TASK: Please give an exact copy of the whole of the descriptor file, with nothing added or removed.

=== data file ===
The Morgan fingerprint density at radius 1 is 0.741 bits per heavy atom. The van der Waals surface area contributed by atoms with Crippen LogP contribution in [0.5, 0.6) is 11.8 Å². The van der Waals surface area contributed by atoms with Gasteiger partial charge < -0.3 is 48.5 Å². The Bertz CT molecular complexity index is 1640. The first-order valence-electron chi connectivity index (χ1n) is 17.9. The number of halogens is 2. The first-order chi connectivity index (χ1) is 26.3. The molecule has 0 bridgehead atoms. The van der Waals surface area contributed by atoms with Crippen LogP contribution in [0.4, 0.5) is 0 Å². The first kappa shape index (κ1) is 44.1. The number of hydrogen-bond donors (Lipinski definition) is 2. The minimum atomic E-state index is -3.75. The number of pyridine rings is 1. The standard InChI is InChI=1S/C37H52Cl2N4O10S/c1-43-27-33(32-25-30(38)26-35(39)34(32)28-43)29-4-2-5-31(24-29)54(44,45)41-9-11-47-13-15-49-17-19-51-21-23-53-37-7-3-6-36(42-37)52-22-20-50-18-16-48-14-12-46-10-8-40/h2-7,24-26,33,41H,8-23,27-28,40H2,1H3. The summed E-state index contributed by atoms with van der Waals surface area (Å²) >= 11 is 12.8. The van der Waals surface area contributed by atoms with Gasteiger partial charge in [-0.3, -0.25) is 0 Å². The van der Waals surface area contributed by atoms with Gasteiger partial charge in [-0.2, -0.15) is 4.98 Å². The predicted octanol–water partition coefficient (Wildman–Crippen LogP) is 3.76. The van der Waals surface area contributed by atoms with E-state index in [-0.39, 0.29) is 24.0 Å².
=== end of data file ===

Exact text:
The Morgan fingerprint density at radius 1 is 0.741 bits per heavy atom. The van der Waals surface area contributed by atoms with Crippen LogP contribution in [0.5, 0.6) is 11.8 Å². The van der Waals surface area contributed by atoms with Gasteiger partial charge < -0.3 is 48.5 Å². The Bertz CT molecular complexity index is 1640. The first-order valence-electron chi connectivity index (χ1n) is 17.9. The number of halogens is 2. The first-order chi connectivity index (χ1) is 26.3. The molecule has 0 bridgehead atoms. The van der Waals surface area contributed by atoms with Crippen LogP contribution in [0.4, 0.5) is 0 Å². The first kappa shape index (κ1) is 44.1. The number of hydrogen-bond donors (Lipinski definition) is 2. The minimum atomic E-state index is -3.75. The number of pyridine rings is 1. The standard InChI is InChI=1S/C37H52Cl2N4O10S/c1-43-27-33(32-25-30(38)26-35(39)34(32)28-43)29-4-2-5-31(24-29)54(44,45)41-9-11-47-13-15-49-17-19-51-21-23-53-37-7-3-6-36(42-37)52-22-20-50-18-16-48-14-12-46-10-8-40/h2-7,24-26,33,41H,8-23,27-28,40H2,1H3. The summed E-state index contributed by atoms with van der Waals surface area (Å²) >= 11 is 12.8. The van der Waals surface area contributed by atoms with Gasteiger partial charge in [-0.3, -0.25) is 0 Å². The van der Waals surface area contributed by atoms with Gasteiger partial charge in [-0.2, -0.15) is 4.98 Å². The predicted octanol–water partition coefficient (Wildman–Crippen LogP) is 3.76. The van der Waals surface area contributed by atoms with E-state index in [-0.39, 0.29) is 24.0 Å².